Category Archives: deliberation

empathy boosts polarization

Facebook57 Twitter1Total58In a new article,* Elizabeth Simas, Scott Clifford, and Justin Kirkland provide evidence that empathy is not a solution to partisan polarization in the US. Quite the contrary: people who demonstrate more “empathic concern” are more likely to blame … Continue reading

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the New Institutionalism, deliberative democracy, and the rise of the New Right

Facebook19 Twitter1Total20In public debates about issues and problems, we typically consider institutions in two ways. On the one hand, we discuss their explicit purposes and missions, as reflected in the laws that create and govern them or (if they are … Continue reading

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The Role of Social Movements in Fostering Sounder Public Judgment

Facebook28 Twitter2Total30Public Agenda has released the first papers in their series on “Sounder Public Judgment.” Among them is my paper on “The Role of Social Movements in Fostering Sounder Public Judgment.” It’s a short essay but it has several objectives: … Continue reading

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Deliberative Democracy Consortium conference on whether deliberation is feasible

Facebook39 Twitter1Total40From this official registration page: On October 30 and 31, the Deliberative Democracy Consortium is convening researchers, scholars, and deliberative democracy practitioners in Washington, D.C., to explore the intersection of deliberative democracy with human cognition, social and emotional intelligence, and … Continue reading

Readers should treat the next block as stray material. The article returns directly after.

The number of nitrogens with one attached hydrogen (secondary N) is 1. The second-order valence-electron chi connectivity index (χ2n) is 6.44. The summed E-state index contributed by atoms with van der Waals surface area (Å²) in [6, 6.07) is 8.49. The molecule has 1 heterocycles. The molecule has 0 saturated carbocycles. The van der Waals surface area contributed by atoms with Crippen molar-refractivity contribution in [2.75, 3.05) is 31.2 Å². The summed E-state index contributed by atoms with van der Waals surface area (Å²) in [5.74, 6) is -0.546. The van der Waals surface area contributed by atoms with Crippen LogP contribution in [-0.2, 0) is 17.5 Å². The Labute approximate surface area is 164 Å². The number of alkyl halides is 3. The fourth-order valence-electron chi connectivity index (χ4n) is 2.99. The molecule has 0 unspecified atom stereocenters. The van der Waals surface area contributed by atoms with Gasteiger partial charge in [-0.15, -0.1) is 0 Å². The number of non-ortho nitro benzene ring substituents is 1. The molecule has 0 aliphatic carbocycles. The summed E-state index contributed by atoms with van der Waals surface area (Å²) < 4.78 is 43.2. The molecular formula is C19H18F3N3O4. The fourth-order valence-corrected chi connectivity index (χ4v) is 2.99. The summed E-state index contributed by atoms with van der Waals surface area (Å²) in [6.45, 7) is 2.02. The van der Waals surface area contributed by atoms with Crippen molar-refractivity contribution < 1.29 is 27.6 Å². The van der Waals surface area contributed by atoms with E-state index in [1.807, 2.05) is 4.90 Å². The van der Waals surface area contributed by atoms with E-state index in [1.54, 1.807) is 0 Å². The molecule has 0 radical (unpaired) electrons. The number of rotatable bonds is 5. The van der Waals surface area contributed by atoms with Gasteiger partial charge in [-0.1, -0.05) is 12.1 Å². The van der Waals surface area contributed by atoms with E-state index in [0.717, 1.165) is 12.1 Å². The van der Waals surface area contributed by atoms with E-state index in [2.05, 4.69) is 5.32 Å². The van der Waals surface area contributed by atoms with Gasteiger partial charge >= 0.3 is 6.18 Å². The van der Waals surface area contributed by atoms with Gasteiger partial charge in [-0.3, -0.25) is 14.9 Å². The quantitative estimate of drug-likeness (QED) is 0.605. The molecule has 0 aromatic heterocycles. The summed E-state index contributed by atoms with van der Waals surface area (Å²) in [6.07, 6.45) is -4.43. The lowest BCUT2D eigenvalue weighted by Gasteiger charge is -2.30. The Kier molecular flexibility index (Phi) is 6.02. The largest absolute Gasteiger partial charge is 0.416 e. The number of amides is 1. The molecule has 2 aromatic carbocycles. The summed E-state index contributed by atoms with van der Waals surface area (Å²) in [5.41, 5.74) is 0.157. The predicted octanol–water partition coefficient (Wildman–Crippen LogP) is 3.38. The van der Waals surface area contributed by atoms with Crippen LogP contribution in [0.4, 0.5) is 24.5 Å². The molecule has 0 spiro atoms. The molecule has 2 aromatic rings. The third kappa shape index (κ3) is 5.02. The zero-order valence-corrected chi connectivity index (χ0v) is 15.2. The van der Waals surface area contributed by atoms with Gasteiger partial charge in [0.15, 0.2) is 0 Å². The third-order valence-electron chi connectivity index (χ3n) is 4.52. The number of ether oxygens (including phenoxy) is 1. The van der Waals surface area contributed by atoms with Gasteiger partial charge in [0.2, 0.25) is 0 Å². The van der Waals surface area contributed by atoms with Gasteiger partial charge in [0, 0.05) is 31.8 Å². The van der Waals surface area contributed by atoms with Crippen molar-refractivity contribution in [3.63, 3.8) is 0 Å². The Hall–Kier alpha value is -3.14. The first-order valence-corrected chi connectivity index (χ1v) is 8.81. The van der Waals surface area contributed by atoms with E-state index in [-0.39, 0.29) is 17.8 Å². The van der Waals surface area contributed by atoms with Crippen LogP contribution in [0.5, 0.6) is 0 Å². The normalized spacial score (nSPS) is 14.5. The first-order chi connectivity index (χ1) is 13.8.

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revisiting Against Deliberation in the age of Trump

Facebook16 Twitter1Total17In Introduction to Civic Studies, we recently discussed Lynn M. Sanders, “Against Deliberation,” Political Theory, June 1997 v.25 no. 3 Here are some illustrative arguments from her important piece: “Appeals to deliberation, I will argue, have often been fraught … Continue reading

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the “America in One Room” experiment

Facebook28 Twitter1Total29On the New York Times op-ed page today, James Fishkin and Larry Diamond report the results of convening 523 randomly selected registered voters for several days of deliberation. These voters were surveyed before and after the discussions. Their appraisal of democracy … Continue reading

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marginalizing views in a time of polarization

Facebook15 Twitter1Total16I recently posted “marginalizing odious views: a strategy,” which was about a powerful and sometimes valuable tool for self-governance. When communities define specific perspectives as beyond consideration, they uphold norms without needing formal censorship. This is good when it … Continue reading

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marginalizing odious views: a strategy

Facebook15 Twitter1Total16If you looked out at the National Mall on any Inauguration Day from 1944 to 2012, you might conclude that Nazism had been effectively marginalized in the USA. The president who was being sworn in might be leading a … Continue reading

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civility, humility, tolerance, empathy, or what?

Facebook24 Twitter1Total25It sounds like a parody of a professor’s life, but I have actually attended conferences since 2016 on the themes of: 1) empathy and compassion, 2) civility, 3) responsiveness, and 4) tolerance. I missed an excellent-looking meeting on 5) … Continue reading

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a civic approach to free speech

Facebook13 Twitter1Total14I argued in a recent post that libertarians, social democrats, American liberals, and most US Constitutional scholars share a sharp distinction between the state and the private sector–but this distinction does not reflect our actual experience of the social … Continue reading

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